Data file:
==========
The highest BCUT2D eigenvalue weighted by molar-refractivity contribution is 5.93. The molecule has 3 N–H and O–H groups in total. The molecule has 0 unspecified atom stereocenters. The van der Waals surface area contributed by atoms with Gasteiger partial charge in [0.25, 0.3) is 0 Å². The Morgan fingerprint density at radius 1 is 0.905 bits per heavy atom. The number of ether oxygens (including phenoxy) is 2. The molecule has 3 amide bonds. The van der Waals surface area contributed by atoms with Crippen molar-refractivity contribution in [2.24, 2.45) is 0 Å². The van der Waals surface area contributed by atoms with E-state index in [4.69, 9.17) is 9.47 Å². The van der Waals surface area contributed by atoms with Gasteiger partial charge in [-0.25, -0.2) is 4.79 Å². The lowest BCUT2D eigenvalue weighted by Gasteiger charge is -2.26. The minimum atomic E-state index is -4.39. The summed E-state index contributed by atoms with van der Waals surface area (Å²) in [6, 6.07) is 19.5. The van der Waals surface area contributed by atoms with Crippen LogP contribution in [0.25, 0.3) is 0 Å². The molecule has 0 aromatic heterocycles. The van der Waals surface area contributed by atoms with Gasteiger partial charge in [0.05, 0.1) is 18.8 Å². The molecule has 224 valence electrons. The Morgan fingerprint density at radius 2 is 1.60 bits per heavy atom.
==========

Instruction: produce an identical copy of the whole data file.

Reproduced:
The highest BCUT2D eigenvalue weighted by molar-refractivity contribution is 5.93. The molecule has 3 N–H and O–H groups in total. The molecule has 0 unspecified atom stereocenters. The van der Waals surface area contributed by atoms with Gasteiger partial charge in [0.25, 0.3) is 0 Å². The Morgan fingerprint density at radius 1 is 0.905 bits per heavy atom. The number of ether oxygens (including phenoxy) is 2. The molecule has 3 amide bonds. The van der Waals surface area contributed by atoms with Crippen molar-refractivity contribution in [2.24, 2.45) is 0 Å². The van der Waals surface area contributed by atoms with E-state index in [4.69, 9.17) is 9.47 Å². The van der Waals surface area contributed by atoms with Gasteiger partial charge in [-0.25, -0.2) is 4.79 Å². The lowest BCUT2D eigenvalue weighted by Gasteiger charge is -2.26. The minimum atomic E-state index is -4.39. The summed E-state index contributed by atoms with van der Waals surface area (Å²) in [6, 6.07) is 19.5. The van der Waals surface area contributed by atoms with Crippen LogP contribution in [0.25, 0.3) is 0 Å². The molecule has 0 aromatic heterocycles. The van der Waals surface area contributed by atoms with Gasteiger partial charge in [0.05, 0.1) is 18.8 Å². The molecule has 224 valence electrons. The Morgan fingerprint density at radius 2 is 1.60 bits per heavy atom.